On freedom of religion or belief and recognition of churches:

–             to establish clear, neutral and impartial requirements and institutional procedures for the recognition of religious organisations as churches, which respect the duty of the State to remain neutral and impartial in its relations with the various religions and beliefs and to provide effective means of redress in cases of non‑recognition or lack of a decision, in line with the constitutional requirements set out in the abovementioned Decision 6/2013 of the Constitutional Court;

One more item was added to this list by amendment from Rui Tavares in the Parliament this morning:

– to cooperate with the European institutions in order to ensure that the provisions of the new National Security Law comply with the fundamental principles of the separation of powers, the independence of the judiciary, respect for private and family life and the right to an effective remedy.

In short, this is a huge list of items, which together constitute the core of the Fidesz power grab.  This section of the report identifies the list of things that the Hungarian government must now change, and the mechanisms I identified above are the key ones through which compliance will be monitored and assessed.

It is hard to imagine a more sweeping indictment of the Fidesz constitutional revolution in Hungary over these last three years.

But back to where we started:  with today’s vote in the European Parliament.   This long list of offending actions of the Hungarian government was agreed to by left and right in the European Parliament, by a large majority and with serious tools to ensure that the Hungarian government changes its ways and returns to the path of democracy, rule of law and respect for human rights.

The European Parliament is the most diverse and democratic institution in Europe.  One day when the history of the European constitution is written, the Tavares Report and its enthusiastic acceptance in the European Parliament will stand for Europe at its best.

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Guest
London Calling! Yes, history is being made – at last. I always believed that Hungary’s salvation lay in external hands – and thus it is proving. I always believed too that Orban and Szajer weren’t as ignorant of democracy as their measures indicated – they knew. And they have tested the EU to the limit – and it seems that it has passed a very high stress test – even if late. I believe that the ‘Copenhagan Commission’ will recommend that the Hungarian Constitution is illegal as it stands. In that I mean about as distanced from the ‘principles’ of the EU – that Orban signed up to voluntarily – as it is possible to get. And which Tavares has indicated. They will have no option but to recommend that the constitution is suspended. And a proper mechanism introduced for its amendments. Out with Szajer’s Ipod – and a proper internal legal faculty introduced as an integral step in the process. The drawing up of a new constitution must be a priority – with the full participation of the opposition and all other ‘stakeholders’. All of them. With full representations of the Hungarian ‘underclasses’. All of them. But alas –… Read more »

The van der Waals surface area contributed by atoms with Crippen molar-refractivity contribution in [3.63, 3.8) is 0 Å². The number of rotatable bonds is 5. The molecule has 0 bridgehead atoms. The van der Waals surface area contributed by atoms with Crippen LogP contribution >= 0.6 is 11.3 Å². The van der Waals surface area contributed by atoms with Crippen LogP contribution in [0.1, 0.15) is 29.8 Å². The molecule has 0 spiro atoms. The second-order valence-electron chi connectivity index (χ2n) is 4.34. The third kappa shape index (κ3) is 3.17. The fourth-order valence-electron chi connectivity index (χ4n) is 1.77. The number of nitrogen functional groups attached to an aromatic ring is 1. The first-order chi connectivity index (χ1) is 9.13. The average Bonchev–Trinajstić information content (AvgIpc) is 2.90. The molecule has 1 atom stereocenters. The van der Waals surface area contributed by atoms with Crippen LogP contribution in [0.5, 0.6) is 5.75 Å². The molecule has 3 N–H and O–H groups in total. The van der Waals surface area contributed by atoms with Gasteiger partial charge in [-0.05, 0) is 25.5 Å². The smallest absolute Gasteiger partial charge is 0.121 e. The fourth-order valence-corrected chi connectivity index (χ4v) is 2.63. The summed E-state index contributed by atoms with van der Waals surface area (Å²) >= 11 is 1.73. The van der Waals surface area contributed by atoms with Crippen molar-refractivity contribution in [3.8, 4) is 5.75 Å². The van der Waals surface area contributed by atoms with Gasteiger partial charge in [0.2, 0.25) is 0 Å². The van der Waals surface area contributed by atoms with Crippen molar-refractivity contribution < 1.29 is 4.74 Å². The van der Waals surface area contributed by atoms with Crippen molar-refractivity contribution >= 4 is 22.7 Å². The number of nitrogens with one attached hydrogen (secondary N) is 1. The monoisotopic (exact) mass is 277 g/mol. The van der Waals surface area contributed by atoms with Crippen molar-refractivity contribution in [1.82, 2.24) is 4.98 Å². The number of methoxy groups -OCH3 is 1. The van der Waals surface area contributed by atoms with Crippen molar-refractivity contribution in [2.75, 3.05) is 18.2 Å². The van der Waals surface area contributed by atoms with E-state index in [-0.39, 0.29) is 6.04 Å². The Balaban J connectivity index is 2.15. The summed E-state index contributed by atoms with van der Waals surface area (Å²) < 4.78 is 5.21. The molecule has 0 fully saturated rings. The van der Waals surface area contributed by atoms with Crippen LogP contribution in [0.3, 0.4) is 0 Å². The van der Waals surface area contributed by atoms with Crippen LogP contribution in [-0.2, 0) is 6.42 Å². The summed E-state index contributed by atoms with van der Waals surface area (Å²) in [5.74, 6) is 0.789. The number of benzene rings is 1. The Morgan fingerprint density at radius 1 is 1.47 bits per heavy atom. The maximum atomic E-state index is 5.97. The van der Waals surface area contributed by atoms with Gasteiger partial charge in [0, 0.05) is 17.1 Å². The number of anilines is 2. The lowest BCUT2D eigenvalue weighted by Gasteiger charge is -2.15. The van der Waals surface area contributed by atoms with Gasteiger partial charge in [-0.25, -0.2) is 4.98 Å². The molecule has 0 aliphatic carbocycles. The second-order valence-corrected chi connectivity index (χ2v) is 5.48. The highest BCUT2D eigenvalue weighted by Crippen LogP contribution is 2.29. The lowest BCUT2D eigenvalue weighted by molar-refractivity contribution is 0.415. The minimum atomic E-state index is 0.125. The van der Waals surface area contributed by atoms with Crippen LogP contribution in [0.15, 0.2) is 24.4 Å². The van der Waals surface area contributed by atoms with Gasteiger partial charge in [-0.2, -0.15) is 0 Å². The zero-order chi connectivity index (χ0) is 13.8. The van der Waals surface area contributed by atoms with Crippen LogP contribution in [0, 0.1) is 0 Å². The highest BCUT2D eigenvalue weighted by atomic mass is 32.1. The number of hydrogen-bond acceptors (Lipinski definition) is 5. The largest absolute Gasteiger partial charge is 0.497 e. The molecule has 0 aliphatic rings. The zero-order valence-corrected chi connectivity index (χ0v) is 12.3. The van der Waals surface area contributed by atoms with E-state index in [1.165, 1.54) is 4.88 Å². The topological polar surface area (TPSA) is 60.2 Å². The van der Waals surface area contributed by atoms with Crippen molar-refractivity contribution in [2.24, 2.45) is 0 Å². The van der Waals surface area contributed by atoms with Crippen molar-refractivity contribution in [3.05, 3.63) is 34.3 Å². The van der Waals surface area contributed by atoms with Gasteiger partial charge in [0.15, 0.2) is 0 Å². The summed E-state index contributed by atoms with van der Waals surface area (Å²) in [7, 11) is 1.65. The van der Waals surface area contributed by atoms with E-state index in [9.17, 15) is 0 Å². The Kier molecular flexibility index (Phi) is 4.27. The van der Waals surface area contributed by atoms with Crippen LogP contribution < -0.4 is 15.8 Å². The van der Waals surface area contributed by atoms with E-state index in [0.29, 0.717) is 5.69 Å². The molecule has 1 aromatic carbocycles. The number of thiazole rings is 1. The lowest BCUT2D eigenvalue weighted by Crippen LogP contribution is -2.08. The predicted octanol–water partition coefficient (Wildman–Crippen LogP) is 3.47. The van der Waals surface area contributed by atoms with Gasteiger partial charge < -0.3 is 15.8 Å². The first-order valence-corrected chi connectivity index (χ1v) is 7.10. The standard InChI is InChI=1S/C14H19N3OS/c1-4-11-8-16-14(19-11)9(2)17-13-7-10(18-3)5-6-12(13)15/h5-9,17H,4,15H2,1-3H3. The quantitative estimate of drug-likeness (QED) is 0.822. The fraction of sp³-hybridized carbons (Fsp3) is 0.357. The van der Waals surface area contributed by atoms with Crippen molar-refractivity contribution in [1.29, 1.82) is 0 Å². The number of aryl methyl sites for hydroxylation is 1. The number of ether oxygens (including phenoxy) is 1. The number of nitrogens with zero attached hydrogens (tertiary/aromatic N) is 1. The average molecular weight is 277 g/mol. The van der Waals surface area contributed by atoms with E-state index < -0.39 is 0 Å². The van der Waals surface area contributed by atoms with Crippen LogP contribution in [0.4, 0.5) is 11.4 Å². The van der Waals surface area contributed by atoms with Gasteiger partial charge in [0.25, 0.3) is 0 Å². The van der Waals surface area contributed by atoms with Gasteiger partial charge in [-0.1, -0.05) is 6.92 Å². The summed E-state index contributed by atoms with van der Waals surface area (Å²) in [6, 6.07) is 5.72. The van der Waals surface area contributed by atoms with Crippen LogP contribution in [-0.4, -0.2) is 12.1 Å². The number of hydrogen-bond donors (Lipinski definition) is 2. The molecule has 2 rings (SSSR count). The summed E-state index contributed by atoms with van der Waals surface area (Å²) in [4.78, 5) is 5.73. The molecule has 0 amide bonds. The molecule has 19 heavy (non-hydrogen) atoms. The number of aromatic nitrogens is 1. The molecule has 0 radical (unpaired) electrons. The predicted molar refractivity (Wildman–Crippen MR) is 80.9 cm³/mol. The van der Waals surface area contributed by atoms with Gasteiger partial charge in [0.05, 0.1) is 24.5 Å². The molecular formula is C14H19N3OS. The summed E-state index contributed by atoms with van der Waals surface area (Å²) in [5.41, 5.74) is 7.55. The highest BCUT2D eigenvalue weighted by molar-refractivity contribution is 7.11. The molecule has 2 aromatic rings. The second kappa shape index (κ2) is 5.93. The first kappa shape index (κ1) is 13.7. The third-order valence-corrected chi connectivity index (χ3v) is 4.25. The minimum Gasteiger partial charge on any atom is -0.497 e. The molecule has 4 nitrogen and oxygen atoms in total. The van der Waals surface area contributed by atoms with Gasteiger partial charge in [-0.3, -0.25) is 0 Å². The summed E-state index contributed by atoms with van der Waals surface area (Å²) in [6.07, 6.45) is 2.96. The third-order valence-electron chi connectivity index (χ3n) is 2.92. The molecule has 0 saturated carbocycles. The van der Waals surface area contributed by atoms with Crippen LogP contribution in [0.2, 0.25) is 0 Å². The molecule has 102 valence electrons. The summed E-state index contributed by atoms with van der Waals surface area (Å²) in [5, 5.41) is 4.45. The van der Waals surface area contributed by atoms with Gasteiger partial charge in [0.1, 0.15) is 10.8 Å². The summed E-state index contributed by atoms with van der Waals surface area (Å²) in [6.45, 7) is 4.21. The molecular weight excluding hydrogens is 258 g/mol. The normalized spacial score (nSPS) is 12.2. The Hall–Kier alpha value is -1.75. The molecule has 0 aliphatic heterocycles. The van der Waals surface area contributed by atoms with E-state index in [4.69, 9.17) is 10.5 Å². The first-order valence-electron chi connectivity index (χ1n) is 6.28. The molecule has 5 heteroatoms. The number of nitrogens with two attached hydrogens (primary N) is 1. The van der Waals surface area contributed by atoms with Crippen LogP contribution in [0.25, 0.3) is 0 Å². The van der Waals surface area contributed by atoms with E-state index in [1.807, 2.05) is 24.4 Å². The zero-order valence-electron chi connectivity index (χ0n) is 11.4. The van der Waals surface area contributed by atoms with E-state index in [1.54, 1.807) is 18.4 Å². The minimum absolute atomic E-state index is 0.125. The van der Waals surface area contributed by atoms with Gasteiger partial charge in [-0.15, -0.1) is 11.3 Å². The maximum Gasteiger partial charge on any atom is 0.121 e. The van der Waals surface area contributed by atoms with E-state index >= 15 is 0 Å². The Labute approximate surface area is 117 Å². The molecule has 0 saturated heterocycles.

Member

I can only applaud the European Parliament for recognizing the need that every country must comply wit he basic requirements of democratic values, humanitarian rights, religious freedom, and the separation of state and church. It is refreshing to know that when it comes to the values of the developed world, there are not party politics, and the left and the right can work together to secure a safe future for all Europe.

Maybe the Orban government takes an exception to the list, but I do not see any requirements that should be any surprise for any developed country. If the current government feels that they comply with these basic requirements as presented to them. they should just put a check mark next to it. THis can go for any other country, but I doubt that any other country would come up wit the list where every item remains unchecked.

Guest

Yes! I meant Ipad!

F2013
Guest

Scheppele is the great hero.
Hungarian history will reserve her a place of special honor.
She saved our freedom and dignity.
Now the ordinary Hungarians can feel assured that Orban the tyrant has tried to deceive the whole world.
Enough.
Hungary retake your freedom.
Dump Orban, Sztajer, Kover….Vona, Morvay…
End your run of shame.

Stevan Harnad (@AmSciForum)
Guest

Yes, Bravo to Rui Tavares!

But also to Kim, and to Eva. They have all played a vital part in this wonderful outcome.